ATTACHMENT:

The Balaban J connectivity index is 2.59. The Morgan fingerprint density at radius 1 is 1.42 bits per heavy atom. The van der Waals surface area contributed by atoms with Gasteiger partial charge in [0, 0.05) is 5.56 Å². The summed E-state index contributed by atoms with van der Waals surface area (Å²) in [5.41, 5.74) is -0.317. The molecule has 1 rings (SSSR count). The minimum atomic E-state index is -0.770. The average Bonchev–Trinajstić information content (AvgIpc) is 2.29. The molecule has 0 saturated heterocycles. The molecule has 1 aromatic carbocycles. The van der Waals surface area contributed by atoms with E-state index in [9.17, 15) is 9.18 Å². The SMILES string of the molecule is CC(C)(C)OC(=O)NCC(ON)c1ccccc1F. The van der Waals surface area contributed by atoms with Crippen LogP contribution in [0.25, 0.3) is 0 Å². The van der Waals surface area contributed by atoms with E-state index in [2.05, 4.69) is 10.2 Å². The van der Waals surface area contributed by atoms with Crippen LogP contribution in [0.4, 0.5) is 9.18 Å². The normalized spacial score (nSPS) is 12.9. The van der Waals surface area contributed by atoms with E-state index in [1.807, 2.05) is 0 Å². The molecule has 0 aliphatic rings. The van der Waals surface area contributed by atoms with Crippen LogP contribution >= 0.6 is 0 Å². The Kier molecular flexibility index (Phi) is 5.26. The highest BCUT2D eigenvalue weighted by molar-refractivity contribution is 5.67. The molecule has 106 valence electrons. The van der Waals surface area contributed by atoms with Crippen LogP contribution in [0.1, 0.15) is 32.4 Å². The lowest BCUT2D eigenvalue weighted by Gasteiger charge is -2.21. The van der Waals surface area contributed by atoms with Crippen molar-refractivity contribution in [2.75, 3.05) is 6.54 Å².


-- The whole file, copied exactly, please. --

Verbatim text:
The Balaban J connectivity index is 2.59. The Morgan fingerprint density at radius 1 is 1.42 bits per heavy atom. The van der Waals surface area contributed by atoms with Gasteiger partial charge in [0, 0.05) is 5.56 Å². The summed E-state index contributed by atoms with van der Waals surface area (Å²) in [5.41, 5.74) is -0.317. The molecule has 1 rings (SSSR count). The minimum atomic E-state index is -0.770. The average Bonchev–Trinajstić information content (AvgIpc) is 2.29. The molecule has 0 saturated heterocycles. The molecule has 1 aromatic carbocycles. The van der Waals surface area contributed by atoms with E-state index in [9.17, 15) is 9.18 Å². The SMILES string of the molecule is CC(C)(C)OC(=O)NCC(ON)c1ccccc1F. The van der Waals surface area contributed by atoms with Crippen LogP contribution in [0.25, 0.3) is 0 Å². The van der Waals surface area contributed by atoms with E-state index in [2.05, 4.69) is 10.2 Å². The van der Waals surface area contributed by atoms with Crippen LogP contribution in [0.4, 0.5) is 9.18 Å². The normalized spacial score (nSPS) is 12.9. The van der Waals surface area contributed by atoms with E-state index in [1.807, 2.05) is 0 Å². The molecule has 0 aliphatic rings. The van der Waals surface area contributed by atoms with Crippen LogP contribution >= 0.6 is 0 Å². The Kier molecular flexibility index (Phi) is 5.26. The highest BCUT2D eigenvalue weighted by molar-refractivity contribution is 5.67. The molecule has 106 valence electrons. The van der Waals surface area contributed by atoms with Crippen LogP contribution in [0.1, 0.15) is 32.4 Å². The lowest BCUT2D eigenvalue weighted by Gasteiger charge is -2.21. The van der Waals surface area contributed by atoms with Crippen molar-refractivity contribution in [2.75, 3.05) is 6.54 Å².